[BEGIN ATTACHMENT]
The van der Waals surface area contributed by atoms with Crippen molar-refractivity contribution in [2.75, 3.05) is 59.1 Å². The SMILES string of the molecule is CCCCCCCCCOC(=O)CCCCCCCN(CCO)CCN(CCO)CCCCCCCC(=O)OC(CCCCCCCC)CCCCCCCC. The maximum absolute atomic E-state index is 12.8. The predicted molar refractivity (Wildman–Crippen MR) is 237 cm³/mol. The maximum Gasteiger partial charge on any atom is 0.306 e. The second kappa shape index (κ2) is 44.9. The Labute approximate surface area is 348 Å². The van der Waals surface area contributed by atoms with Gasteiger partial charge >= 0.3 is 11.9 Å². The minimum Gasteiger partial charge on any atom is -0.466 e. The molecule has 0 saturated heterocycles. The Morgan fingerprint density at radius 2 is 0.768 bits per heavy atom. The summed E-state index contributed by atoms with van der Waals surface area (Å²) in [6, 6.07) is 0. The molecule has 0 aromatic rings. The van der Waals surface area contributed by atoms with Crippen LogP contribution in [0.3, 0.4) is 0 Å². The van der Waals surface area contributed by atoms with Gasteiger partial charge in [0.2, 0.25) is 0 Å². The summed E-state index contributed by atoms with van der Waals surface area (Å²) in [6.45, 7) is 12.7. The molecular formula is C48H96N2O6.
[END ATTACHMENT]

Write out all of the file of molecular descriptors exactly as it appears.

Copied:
The van der Waals surface area contributed by atoms with Crippen molar-refractivity contribution in [2.75, 3.05) is 59.1 Å². The SMILES string of the molecule is CCCCCCCCCOC(=O)CCCCCCCN(CCO)CCN(CCO)CCCCCCCC(=O)OC(CCCCCCCC)CCCCCCCC. The maximum absolute atomic E-state index is 12.8. The predicted molar refractivity (Wildman–Crippen MR) is 237 cm³/mol. The maximum Gasteiger partial charge on any atom is 0.306 e. The second kappa shape index (κ2) is 44.9. The Labute approximate surface area is 348 Å². The van der Waals surface area contributed by atoms with Gasteiger partial charge >= 0.3 is 11.9 Å². The minimum Gasteiger partial charge on any atom is -0.466 e. The molecule has 0 saturated heterocycles. The Morgan fingerprint density at radius 2 is 0.768 bits per heavy atom. The summed E-state index contributed by atoms with van der Waals surface area (Å²) in [6, 6.07) is 0. The molecule has 0 aromatic rings. The van der Waals surface area contributed by atoms with Crippen LogP contribution in [0.3, 0.4) is 0 Å². The van der Waals surface area contributed by atoms with Gasteiger partial charge in [0.2, 0.25) is 0 Å². The summed E-state index contributed by atoms with van der Waals surface area (Å²) in [6.45, 7) is 12.7. The molecular formula is C48H96N2O6.